Have you rented the Ring of Fire documentary series yet?! The fascinating villages and indigenous people depicted in the Borneo segment still exist. Narrow boats still glide along narrow rivers, through dense jungle, past orangutans and tribal villages with long houses and incredible tribal rituals, customs and ceremonies. Yeah, that’s the ticket.
We’d been talking to our travel-mates and reading up on our options ahead of time. It would be more difficult than hoped to get to Sintang or Putupissau, where the boats are, but then Jennifer found a way. We said our final goodbyes to Anna and Lorna at their hotel in Ketapang (following an interesting 90 minute, front-seat drive past countless villages and interesting glimpses of typical West Kalimantan. Nothing extraordinary, except that it was extraordinary. Such diverse lifestyles on this planet).
We headed straight for the small airport, where we’d spend far too much time at over the next few days. Every flight was full for days -to anywhere. And just piecing that information together was seriously challenging. The small ticket desks were sometimes staffed but often not. Their hours were not consistent or clear. Different people said different things. One person suggested taking the overnight long boat from the small jetty, but we’d already suffered that sort of experience and neither of us wanted to repeat it.
I drew a simple picture of the boat we feared it was, and the local woman there validated our fears. We brainstormed in the small warung across the street where my “Mie Goreng” was just boiled packaged raman (Good thing I like that sort of thing). Realizing that our Plan A was falling apart and that we’d need to spend the night there, we set off to find a room, and a motorbike.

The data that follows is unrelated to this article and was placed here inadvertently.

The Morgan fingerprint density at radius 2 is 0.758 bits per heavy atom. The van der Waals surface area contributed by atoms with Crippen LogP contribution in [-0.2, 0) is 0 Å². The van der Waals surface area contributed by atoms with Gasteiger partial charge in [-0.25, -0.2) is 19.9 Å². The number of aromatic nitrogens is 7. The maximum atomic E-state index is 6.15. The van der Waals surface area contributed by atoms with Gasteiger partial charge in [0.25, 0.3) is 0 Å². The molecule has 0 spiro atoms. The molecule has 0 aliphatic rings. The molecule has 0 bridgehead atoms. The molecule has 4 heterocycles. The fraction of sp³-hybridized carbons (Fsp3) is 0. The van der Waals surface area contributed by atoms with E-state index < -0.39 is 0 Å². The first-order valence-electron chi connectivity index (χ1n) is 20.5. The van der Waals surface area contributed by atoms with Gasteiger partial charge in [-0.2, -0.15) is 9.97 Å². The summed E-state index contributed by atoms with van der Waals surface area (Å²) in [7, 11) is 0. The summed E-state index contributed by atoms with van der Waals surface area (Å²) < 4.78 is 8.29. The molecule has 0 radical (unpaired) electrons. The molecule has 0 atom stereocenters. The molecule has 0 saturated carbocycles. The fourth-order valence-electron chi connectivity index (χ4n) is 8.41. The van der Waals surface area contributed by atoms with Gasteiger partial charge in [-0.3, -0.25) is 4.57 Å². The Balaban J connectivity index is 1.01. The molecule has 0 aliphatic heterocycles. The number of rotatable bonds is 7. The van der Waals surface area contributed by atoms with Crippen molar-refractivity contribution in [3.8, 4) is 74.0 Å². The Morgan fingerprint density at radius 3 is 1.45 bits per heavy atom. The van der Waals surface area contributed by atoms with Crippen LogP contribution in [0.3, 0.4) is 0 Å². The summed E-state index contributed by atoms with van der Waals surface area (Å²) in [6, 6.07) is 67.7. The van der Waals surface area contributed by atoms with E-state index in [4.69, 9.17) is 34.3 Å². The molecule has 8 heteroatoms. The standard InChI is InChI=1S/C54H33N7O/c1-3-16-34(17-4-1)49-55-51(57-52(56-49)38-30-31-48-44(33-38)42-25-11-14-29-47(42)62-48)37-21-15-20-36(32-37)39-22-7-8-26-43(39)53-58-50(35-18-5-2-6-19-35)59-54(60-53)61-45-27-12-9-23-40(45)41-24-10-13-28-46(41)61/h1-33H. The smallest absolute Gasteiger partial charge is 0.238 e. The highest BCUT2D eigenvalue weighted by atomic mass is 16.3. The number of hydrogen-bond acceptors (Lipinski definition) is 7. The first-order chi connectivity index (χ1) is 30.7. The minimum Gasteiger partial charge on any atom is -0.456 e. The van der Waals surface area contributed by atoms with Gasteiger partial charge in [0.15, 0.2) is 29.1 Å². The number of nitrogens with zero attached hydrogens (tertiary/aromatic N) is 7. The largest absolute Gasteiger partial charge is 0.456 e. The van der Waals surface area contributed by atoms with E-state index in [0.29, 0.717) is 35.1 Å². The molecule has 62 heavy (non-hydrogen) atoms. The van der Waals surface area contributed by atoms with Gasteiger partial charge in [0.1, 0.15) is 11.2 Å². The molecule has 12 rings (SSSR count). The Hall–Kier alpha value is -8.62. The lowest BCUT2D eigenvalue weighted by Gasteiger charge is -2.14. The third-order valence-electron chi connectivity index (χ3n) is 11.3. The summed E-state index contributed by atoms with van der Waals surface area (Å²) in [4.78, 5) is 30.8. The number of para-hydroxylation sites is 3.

Both were crummy, but good enough for starters until we traded both in the next day. Our room was in a strongly felt Muslim hotel: Muslim staff (friendly); Muslim breakfast (6:00 – 8:00); Muslim Call to Prayer at odd hours; and stickers on the ceiling that pointed to Mecca, to help with the daily prayers.
We returned to the airport, which was a lost cause. Same struggles. Same non-answers. We’d do this several times each day, trying to get help and find a way out. One time, we attracted the attention of someone who phoned the airline representative at his house. He came to meet us at the airport -seemingly happy to help. He arranged a flight for us, and as we were about to hand him the money, he said he needed to check something and would be right back.
We sat in the empty airport and waited for his return, and waited, and waited. After nearly 2 hours, we realized that he was not coming back. It’s not in the Indonesian culture to say “no”. This was just one example of several that we’ve experienced where an Indonesian would rather leave us sitting there indefinitely than tell us something can’t be done.
Continue reading (Incl. Pics) at: SEA for Ourselves: ReBorneo.